Wednesday, April 01, 2015

Ring the bell for property threshold adjustments

Sometimes, an unrung bell resonates the loudest.

Such was the case last night when the Texas Senate Criminal Justice Committee heard state Sen. Konni Burton's SB 393, which would adjust for inflation the main theft categories delineating punishment ranges in Texas, updating the code for the first time since 1993. Your correspondent was there to (briefly) testify in favor of the bill on behalf of the Texas Criminal Justice Coalition, but the legislation didn't need much help.

Remarkably, particularly given the contentious hearing early over changes to truancy statutes, there was no opposition to this bill - none, zilch, zero. No cops, no prosecutors, no probation officials, nobody. Just crickets chirping. Even the police unions stayed off. Despite the state's "tough on crime" reputation, not one citizen out of 25 million plus thought to come to the capitol to oppose this bill. Who'da thought?

Shannon Edmonds from the state prosecutors association testified "on" the bill, as is his wont, warning the committee against indexing the thresholds so they automatically update every year, which Sen. Charles Perry had passingly suggested. He said it would create too much confusion, particularly in older cases if the thresholds change through the course of the statute of limitations.

I'm more sanguine than Shannon about Texas prosecutors' ability to adjust to indexed property thresholds. Think of how many things hinge on Federal Poverty Levels, which are updated every year. Indexing property thresholds would be similar - the number would change annually and everybody would use the new one but also have a list of what they were from the previous years.

Regardless, that's not the bill on the table, which envisions only a one-time increase to account for inflation since 1993. The threshold from a Class A misdemeanor to a state jail felony would rise from $1,500 to $2,500.

Sen. Joan Huffman entertained concern that the $2,500 threshold may be too high (though it's almost precisely where the inflation adjustment lands), but she voted for the bill in the end. Marc Levin of the Texas Public Policy Foundation attempted to reassure her by pointing out the enhancements for repeat misdemeanor offenders were still in place; this bill only changes the amounts.

This bill makes so much sense: The last time the Lege consciously considered what the thresholds should be was 1993 in response to recommendations from a statewide Punishment Standards Commission. Then-rookie Criminal Justice Committee Chairman John Whitmire shepherded through the rewrite of the Penal Code, which as Edmonds pointed out would later be called a national model.

But over time, the sort of inflationary creep this bill attempts to mitigate expands the scope of government and reduces the liberty of citizens sans any additional legislative mandate. Without adjusting for inflation, as I told the committee, every year Texans can become felons for stealing less and less stuff. That's not fair from an equal protection perspective and it's increasingly expensive: Half of state jail felons are incarcerated for property offenses, said Sen. Burton when laying out the bill. The fiscal note for the bill predicted a positive impact on the budget but declined to estimate an amount.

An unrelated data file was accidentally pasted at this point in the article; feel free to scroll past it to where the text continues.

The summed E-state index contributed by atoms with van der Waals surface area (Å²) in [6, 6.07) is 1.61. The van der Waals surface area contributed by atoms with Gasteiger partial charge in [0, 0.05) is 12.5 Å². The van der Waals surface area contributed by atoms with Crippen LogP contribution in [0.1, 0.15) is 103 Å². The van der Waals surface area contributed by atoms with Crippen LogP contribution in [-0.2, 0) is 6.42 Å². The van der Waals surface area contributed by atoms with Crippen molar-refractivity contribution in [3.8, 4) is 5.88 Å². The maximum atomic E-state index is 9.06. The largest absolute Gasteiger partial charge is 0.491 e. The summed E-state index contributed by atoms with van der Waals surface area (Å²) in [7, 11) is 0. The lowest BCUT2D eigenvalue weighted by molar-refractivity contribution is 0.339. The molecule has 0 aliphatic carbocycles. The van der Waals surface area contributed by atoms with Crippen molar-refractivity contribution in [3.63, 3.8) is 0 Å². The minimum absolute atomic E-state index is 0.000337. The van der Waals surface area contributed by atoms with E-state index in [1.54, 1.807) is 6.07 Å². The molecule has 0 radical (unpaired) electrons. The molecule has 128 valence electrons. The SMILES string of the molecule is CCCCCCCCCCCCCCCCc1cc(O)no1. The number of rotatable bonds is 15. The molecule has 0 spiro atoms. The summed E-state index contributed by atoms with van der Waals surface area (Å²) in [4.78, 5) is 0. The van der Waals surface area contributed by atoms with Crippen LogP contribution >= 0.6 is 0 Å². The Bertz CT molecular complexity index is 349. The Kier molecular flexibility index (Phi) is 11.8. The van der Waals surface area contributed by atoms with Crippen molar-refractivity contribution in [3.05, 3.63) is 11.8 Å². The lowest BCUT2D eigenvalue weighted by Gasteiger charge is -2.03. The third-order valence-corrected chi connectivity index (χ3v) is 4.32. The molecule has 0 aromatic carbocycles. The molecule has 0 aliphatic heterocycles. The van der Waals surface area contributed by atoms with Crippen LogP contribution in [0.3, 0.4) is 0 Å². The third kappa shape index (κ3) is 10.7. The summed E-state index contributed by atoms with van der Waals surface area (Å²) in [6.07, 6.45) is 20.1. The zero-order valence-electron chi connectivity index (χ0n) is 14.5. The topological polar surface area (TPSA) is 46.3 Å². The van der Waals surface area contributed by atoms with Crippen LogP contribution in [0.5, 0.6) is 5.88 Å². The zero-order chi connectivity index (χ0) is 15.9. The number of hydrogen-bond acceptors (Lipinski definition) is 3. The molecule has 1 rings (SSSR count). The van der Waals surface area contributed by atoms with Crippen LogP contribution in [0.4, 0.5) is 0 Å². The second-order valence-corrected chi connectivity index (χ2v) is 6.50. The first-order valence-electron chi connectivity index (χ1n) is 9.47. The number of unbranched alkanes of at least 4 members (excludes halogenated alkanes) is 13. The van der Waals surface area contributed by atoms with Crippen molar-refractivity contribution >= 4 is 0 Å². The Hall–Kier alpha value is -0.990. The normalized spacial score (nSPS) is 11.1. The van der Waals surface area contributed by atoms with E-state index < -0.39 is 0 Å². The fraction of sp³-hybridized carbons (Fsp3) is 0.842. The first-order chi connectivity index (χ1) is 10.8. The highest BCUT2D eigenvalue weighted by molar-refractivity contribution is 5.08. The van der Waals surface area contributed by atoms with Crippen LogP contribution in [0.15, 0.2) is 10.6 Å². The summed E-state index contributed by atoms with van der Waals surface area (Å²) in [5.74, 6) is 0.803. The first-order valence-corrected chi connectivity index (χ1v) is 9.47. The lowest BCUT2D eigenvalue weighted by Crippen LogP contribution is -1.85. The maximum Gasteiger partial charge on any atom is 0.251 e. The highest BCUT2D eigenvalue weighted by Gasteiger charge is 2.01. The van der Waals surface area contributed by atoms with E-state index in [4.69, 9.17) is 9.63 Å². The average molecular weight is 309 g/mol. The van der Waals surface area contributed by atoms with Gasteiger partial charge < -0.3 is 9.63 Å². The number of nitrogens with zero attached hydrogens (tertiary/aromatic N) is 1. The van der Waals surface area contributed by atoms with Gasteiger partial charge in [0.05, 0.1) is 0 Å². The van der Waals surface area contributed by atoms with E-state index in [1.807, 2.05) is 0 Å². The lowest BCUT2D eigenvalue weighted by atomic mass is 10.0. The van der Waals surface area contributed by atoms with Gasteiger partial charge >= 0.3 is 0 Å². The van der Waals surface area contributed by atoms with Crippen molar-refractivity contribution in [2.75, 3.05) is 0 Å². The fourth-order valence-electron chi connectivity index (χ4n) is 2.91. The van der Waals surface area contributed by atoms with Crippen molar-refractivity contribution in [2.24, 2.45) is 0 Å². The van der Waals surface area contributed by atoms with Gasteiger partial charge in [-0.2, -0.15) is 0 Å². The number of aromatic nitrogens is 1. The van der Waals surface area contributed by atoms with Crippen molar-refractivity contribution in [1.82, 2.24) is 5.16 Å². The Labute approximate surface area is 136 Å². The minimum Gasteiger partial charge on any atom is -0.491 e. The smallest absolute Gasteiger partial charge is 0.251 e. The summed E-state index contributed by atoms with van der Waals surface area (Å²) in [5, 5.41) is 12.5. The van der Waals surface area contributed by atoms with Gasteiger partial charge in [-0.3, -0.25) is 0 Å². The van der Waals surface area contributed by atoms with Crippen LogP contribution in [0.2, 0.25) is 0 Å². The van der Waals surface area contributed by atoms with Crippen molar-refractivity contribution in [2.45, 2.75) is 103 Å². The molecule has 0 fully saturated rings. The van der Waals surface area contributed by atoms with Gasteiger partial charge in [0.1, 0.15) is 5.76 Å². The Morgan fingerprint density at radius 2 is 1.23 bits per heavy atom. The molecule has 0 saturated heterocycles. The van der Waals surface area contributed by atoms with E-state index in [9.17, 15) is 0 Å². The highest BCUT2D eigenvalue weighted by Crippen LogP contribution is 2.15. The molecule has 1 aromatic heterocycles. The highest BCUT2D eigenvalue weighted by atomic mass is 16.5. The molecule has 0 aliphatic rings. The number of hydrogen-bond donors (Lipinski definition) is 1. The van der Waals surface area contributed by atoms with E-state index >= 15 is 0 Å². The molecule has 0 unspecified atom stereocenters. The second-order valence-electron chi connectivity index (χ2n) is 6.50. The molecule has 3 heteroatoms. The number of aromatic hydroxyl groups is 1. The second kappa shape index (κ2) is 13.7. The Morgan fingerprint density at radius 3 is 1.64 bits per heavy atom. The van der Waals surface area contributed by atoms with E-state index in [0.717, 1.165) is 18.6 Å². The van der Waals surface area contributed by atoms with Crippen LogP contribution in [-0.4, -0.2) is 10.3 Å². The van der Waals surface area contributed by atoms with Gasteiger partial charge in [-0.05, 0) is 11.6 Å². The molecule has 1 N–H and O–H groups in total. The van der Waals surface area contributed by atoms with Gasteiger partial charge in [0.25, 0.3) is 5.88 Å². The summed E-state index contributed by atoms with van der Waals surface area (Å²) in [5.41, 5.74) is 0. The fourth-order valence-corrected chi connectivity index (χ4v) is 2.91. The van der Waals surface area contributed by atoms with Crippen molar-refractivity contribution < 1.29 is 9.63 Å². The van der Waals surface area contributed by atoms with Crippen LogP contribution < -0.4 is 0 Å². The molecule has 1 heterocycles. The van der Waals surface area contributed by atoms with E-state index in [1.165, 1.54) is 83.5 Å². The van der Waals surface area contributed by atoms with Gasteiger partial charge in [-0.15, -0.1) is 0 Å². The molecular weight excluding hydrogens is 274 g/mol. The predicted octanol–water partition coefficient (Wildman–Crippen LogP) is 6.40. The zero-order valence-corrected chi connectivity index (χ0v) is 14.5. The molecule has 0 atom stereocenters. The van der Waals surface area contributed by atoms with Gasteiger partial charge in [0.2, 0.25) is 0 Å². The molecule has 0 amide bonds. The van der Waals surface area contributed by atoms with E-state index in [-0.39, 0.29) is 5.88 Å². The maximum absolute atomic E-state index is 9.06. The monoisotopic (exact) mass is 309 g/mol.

Though Burton's a freshman and wasn't on the committee last year, this legislation stems from a recommendation by the committee in their interim report. In 2013, Rep. James White carried similar legislation in the House, with Rep. Ruth Jones-McLendon filing a related bill in 2011. This would be a big get for a rookie if it makes it through.

Burton's SB 393 has the greatest potential for reducing state level incarceration pressures of any bill heard so far this session - perhaps enough, even, for Texas to close more state jail facilities. And the silence of the opposition may be the legislation's most ringing endorsement.

Senate panel would decrimnalize truancy, depopulate Texas youth prisons

Texas Senate Criminal Justice Committee Chairman John Whitmire last night passed a pair of bills out of committee - decriminalizing truancy and further downsizing of Texas youth prisons - which between them would significantly alter Texas' juvenile justice system for the better.

Despite the bill's blessing from Texas Supreme Court Chief Justice Nathan Hecht and a host of supporters, the debate over decriminalizing truancy was more contentious than the eventual, inevitable 6-0 vote might indicate. Not many people confront Chairman Whitmire as aggressively as some of the folks from local truancy programs who came to oppose the bill, and it's been a while since I've seen the chairman as fully in attack mode as when he confronted a Tarrant County vendor who'd been ginning up opposition.

And in truth, I could see why he was mad. There was a great deal of misinformation in the opposition testimony by folks who thought the bill would take away any leverage from the courts, which really wasn't the case. Reported the Austin Statesman's Julie Chang:
Senate Bill 106, filed by Sen. John Whitmire, D-Houston, would make major overhauls to current truancy law, including referring students to a civil court that hears truancy cases rather than a criminal court. ...

According to the Austin-based nonprofit advocacy group Texas Appleseed, 115,000 truancy cases were filed in adult criminal court in 2013 and Texas prosecutes more than twice the number of truancy cases as all other states combined. Most of those states send cases to civil juvenile courts.

Whitmire’s bill would offer students a behavior improvement plan in cases where they face expulsion by a court and would reduce fines to $100 for a first offense, which would increase $100 for subsequent offenses up to a maximum $500.